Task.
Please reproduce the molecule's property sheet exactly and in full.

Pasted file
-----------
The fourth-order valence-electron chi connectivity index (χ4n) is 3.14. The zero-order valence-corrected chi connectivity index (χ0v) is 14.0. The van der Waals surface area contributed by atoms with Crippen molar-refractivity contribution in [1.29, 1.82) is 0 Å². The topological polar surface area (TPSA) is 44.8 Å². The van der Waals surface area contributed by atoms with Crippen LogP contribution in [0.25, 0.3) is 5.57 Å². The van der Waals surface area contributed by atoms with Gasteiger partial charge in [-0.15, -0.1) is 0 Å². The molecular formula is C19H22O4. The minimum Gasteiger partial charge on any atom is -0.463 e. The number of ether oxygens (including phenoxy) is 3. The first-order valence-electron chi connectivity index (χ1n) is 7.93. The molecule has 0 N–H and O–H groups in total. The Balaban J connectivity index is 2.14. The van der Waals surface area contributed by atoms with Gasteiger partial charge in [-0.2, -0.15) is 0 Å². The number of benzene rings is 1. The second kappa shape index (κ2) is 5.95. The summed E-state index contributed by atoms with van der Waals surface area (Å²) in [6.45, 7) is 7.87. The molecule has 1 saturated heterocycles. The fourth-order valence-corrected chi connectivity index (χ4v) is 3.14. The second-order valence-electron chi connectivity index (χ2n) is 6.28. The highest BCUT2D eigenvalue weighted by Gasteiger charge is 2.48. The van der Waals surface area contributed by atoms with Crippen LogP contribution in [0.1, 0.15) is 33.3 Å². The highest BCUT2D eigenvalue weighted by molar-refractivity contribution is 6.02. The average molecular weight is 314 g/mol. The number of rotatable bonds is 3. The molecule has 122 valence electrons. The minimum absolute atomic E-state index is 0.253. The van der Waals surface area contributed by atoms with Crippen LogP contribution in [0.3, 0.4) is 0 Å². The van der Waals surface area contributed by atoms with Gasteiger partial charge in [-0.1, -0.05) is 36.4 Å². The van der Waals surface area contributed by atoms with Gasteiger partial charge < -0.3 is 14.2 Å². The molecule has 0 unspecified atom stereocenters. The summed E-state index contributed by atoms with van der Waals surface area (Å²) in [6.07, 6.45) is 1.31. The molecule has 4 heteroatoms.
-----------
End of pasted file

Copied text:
The fourth-order valence-electron chi connectivity index (χ4n) is 3.14. The zero-order valence-corrected chi connectivity index (χ0v) is 14.0. The van der Waals surface area contributed by atoms with Crippen molar-refractivity contribution in [1.29, 1.82) is 0 Å². The topological polar surface area (TPSA) is 44.8 Å². The van der Waals surface area contributed by atoms with Crippen LogP contribution in [0.25, 0.3) is 5.57 Å². The van der Waals surface area contributed by atoms with Gasteiger partial charge in [-0.15, -0.1) is 0 Å². The molecular formula is C19H22O4. The minimum Gasteiger partial charge on any atom is -0.463 e. The number of ether oxygens (including phenoxy) is 3. The first-order valence-electron chi connectivity index (χ1n) is 7.93. The molecule has 0 N–H and O–H groups in total. The Balaban J connectivity index is 2.14. The van der Waals surface area contributed by atoms with Gasteiger partial charge in [-0.2, -0.15) is 0 Å². The number of benzene rings is 1. The second kappa shape index (κ2) is 5.95. The summed E-state index contributed by atoms with van der Waals surface area (Å²) in [6.45, 7) is 7.87. The molecule has 1 saturated heterocycles. The fourth-order valence-corrected chi connectivity index (χ4v) is 3.14. The second-order valence-electron chi connectivity index (χ2n) is 6.28. The highest BCUT2D eigenvalue weighted by Gasteiger charge is 2.48. The van der Waals surface area contributed by atoms with Crippen LogP contribution in [0.1, 0.15) is 33.3 Å². The highest BCUT2D eigenvalue weighted by molar-refractivity contribution is 6.02. The average molecular weight is 314 g/mol. The number of rotatable bonds is 3. The molecule has 122 valence electrons. The minimum absolute atomic E-state index is 0.253. The van der Waals surface area contributed by atoms with Crippen LogP contribution in [0.3, 0.4) is 0 Å². The van der Waals surface area contributed by atoms with Gasteiger partial charge in [-0.1, -0.05) is 36.4 Å². The van der Waals surface area contributed by atoms with Gasteiger partial charge < -0.3 is 14.2 Å². The molecule has 0 unspecified atom stereocenters. The summed E-state index contributed by atoms with van der Waals surface area (Å²) in [6.07, 6.45) is 1.31. The molecule has 4 heteroatoms.